Horatio ClareJune 1, 2023
Horatio Clare is an English author known for travel, memoir, nature and children’s books. He worked at the BBC as a producer on Front Row (BBC Radio 4), Night Waves and The Verb.
Clare’s first book, Running for the Hills, an acclaimed account of a Welsh childhood, won a Somerset Maugham Award, was longlisted for the Guardian First Book Award and saw Horatio shortlisted for the Sunday Times Young Writer of the Year. His subsequent books include Truant, A Single Swallow (shortlisted for the Dolman Travel Book of the Year), The Prince’s Pen, Down to the Sea in Ships (winner of the Dolman Travel Book of the Year), Something of his Art and The Light in the Dark.
His first book for children, Aubrey and the Terrible Yoot won the Branford Boase Award 2016 and the sequel Aubrey and the Terrible Ladybirds was nominated for the CILIP Carnegie Medal 2018. His essays and reviews appear regularly in the national press and on BBC radio.
Aubrey and the Terrible Spiders is the third book in the award-winning Aubrey series, with illustrations by Jane Matthews, and features a passionate and entertaining environmental storyline about how much is expected from children in this era of climate change. The books in the series are suitable for ages 8-12.
Thanks to Horatio for answering our Q&A recently…
What inspired you to write Aubrey and the Terrible Spiders?
Tell us a little about the story…
Well there’s this wasp. And it stings our hero, which is not so odd, except that before it flies away it apologizes and says it was ordered to do it. And things rather escalate from there. Our hero, Aubrey, named after my son but very much his own man, as it were, and aged about 9, can understand what insects, birds and mammals say. Having believed his whole short life that he was the only one who could do this (he hears what they say in his head, as you are hearing this as you read) he now discovers someone else can too! And this person apparently wants him stung…
Like most children, I couldn’t really help doing the things I loved to do – like, when I was 9, playing with sticks as though they were machine-guns and old trees as though they were tanks. Now I feel that the world would be a better place without tanks, machine-guns and every kind of weapon (even pointed sticks, tbh) but instead of campaigning to ban them, I play with ideas about them in my head, and make stories to try to work out what I think about things, what we should do about things, about what matters.
Around the time I realised what writers did – or thought I realised. So this wonderful writer called Alistair Maclean who had been in the war spent half his time, I reckoned, writing stories (I was about 10), mostly about the sea and war at first, but then about all sorts of places and situations, and half the time travelling. And thought, hang on a minute… !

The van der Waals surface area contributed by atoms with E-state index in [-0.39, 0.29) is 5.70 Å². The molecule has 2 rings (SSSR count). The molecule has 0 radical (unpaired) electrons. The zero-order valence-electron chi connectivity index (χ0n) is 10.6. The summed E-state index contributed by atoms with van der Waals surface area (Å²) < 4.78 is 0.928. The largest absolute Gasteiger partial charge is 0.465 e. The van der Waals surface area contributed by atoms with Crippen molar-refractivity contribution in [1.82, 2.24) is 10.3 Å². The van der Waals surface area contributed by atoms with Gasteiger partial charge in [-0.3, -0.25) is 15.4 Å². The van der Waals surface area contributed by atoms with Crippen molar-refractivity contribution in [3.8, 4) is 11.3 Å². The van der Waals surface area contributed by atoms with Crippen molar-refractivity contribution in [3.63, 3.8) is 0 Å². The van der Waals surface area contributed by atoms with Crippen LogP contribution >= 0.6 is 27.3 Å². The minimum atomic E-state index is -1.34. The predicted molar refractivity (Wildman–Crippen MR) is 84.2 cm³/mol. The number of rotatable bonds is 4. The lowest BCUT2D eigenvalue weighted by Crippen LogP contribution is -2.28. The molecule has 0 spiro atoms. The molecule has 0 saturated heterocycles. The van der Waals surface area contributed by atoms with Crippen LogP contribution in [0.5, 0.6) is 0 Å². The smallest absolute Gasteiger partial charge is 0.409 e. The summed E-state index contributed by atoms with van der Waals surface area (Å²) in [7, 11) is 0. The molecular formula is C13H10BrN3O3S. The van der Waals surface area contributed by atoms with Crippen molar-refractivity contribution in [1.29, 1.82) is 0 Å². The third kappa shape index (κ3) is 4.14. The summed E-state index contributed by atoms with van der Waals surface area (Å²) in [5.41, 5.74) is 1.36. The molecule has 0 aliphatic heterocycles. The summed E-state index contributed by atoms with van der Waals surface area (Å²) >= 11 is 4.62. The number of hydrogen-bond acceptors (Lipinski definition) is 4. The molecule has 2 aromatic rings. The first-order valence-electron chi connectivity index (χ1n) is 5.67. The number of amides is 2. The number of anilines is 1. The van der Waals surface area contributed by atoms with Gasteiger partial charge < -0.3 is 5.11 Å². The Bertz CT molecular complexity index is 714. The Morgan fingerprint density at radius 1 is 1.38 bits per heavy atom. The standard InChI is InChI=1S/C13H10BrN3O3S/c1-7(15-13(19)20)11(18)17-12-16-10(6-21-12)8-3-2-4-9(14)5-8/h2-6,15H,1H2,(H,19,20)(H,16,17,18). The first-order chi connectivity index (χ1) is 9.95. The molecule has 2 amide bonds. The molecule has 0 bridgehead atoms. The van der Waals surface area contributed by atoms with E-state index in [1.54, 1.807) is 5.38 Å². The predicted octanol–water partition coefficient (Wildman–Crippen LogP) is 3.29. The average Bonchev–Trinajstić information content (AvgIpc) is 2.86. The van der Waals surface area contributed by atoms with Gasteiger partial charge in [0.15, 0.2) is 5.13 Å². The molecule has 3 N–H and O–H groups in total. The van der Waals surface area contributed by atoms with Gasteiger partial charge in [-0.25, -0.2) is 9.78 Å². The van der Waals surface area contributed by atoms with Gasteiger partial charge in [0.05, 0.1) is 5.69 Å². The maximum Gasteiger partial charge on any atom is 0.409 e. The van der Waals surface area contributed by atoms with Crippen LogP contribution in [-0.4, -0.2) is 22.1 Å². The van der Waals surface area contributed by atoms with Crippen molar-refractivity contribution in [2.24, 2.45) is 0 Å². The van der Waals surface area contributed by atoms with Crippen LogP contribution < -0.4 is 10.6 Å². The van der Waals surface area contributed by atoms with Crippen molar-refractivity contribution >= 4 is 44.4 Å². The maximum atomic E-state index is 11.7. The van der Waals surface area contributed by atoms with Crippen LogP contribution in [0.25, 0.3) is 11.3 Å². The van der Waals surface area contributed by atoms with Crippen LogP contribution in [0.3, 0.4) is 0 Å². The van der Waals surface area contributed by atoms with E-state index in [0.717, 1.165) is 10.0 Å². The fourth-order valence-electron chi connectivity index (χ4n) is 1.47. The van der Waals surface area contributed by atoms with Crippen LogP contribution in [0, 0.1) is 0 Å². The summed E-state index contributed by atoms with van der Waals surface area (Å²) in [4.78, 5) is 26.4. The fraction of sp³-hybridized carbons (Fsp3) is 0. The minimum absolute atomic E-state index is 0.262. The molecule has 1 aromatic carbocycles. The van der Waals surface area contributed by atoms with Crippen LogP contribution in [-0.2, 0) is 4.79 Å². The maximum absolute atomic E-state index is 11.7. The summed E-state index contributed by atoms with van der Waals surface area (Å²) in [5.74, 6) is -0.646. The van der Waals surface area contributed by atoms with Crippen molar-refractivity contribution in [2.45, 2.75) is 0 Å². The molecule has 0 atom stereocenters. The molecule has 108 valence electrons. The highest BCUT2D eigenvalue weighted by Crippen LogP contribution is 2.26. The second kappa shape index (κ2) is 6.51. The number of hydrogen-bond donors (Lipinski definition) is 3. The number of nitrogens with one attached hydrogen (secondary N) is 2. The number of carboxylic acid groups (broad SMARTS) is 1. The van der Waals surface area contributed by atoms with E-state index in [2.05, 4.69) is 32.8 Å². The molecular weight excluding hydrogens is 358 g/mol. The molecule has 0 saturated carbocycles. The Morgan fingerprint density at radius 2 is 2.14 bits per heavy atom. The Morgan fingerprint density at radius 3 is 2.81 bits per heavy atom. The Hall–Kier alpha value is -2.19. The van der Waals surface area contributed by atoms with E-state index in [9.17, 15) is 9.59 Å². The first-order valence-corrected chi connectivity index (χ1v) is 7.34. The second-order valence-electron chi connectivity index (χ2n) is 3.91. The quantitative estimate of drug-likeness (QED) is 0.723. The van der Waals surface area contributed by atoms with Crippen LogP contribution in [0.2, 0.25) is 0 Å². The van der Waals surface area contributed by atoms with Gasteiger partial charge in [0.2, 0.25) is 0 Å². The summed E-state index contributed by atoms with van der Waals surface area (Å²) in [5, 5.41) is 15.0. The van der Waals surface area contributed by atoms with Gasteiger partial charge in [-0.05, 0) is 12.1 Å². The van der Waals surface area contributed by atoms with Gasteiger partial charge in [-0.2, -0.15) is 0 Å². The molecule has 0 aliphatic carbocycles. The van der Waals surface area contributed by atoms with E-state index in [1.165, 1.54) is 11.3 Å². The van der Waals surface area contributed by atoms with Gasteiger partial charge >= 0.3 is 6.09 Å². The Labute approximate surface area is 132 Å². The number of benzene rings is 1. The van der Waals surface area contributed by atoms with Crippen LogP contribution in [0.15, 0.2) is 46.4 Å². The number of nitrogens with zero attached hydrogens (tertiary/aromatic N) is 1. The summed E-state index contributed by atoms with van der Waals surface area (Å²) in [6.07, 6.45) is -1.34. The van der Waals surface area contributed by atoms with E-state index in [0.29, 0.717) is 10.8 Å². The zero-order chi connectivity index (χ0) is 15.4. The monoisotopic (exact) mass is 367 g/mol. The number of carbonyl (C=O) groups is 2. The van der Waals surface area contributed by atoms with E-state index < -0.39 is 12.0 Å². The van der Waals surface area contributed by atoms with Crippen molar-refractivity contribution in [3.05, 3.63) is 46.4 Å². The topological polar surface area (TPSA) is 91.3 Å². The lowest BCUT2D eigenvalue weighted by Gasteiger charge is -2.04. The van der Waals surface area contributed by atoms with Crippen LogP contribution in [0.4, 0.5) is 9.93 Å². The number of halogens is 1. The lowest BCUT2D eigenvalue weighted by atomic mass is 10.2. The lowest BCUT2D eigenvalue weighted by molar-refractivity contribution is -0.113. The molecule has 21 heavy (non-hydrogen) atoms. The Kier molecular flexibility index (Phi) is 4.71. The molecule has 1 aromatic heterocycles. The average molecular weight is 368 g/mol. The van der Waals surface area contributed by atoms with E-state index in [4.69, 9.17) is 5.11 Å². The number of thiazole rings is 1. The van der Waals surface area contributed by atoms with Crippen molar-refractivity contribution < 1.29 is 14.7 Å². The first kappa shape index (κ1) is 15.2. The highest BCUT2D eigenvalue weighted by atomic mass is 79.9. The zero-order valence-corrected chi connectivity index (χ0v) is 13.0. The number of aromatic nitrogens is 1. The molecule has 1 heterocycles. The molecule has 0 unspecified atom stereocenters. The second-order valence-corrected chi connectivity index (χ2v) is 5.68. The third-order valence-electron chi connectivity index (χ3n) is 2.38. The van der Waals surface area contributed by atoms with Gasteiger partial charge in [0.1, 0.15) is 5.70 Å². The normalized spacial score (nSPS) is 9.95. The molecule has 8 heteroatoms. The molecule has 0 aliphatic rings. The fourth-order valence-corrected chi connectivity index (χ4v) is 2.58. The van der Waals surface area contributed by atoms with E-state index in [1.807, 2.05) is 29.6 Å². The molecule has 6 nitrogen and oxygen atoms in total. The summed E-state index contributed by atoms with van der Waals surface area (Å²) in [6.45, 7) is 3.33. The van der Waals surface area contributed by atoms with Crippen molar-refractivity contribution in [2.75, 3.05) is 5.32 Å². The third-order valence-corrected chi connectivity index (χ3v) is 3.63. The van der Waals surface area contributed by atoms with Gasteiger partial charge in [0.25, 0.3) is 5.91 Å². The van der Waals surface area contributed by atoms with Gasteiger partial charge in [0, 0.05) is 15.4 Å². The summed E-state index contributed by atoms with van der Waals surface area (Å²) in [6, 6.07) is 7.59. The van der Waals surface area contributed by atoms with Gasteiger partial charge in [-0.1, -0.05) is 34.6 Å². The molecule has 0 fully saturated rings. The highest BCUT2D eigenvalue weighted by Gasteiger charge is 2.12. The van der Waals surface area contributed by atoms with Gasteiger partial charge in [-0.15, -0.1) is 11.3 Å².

Virginia Woolf, A.A. Gill, Dylan Thomas, Sylvia Plath, J.D. Salinger, Shakespeare, Kurt Vonnegut, Joan Didion, Seamus Heaney – among very very many…
Not quite. I dance and I sing. Badly (singing) and with joy (both). I perform stage shows disguised as book talks. That counts as theatre. And I make radio programmes, which is even more fun than writing, except for the batteries and the early starts.
It’ll be fine, and if it’s not fine now it will be soon. Don’t worry so much, and when you turn into a loony or a perfectionist or a slob or a hooligan or a Dad or whatever – don’t show off about it too much or get too miserable. Keep working away, hold fast, trust people.
Sit down and bang it out! Which is not a great method, honestly. It means you write some good books and some poorer ones. I like to think I could write better books if I gave them much more time and trouble, but either I am a bit lazy, or, more likely, I get distracted easily, or, quite possibly, I am a bit scared of what would happen if I spent, say, four years writing the absolutely best book I could. Would it be any good? Would it be – this is the main question – as fun as writing two or three less difficult books faster? I guess that shows that I haven’t grown up as much I as I might have.
My bedside table is currently banished to behind the bed by the wall because I think it is trying to fall apart. So, light ones and ones I have been reading with our son: The Eagle of the Ninth by Rosemary Sutcliff, Far And Away by A.A. Gill, The Hobbit by J.R.R. Tolkein, The Turning Tide by Jon Gower and Sarn Helen by Tom Bullough. Some we read together and some I read to us.
I loved the little one at Primary School in Llangattock, which had all sorts of books and a quiet place to look at them – and in those days we also had shelves of books in the classrooms, and I loved them for Willard Price books and Enid Blyton and Agatha Christie and all sorts. Then at secondary schools I loved libraries. You could half hide half explore in them for hours. And you could meet your mates including girls in them, and I didn’t do much reading in them, often; I prefer to read in bed. Maybe the newspapers, a bit. And magazines. We had a mobile library that came to Cwmdu sometimes which was magic – a cool old van of lovely books!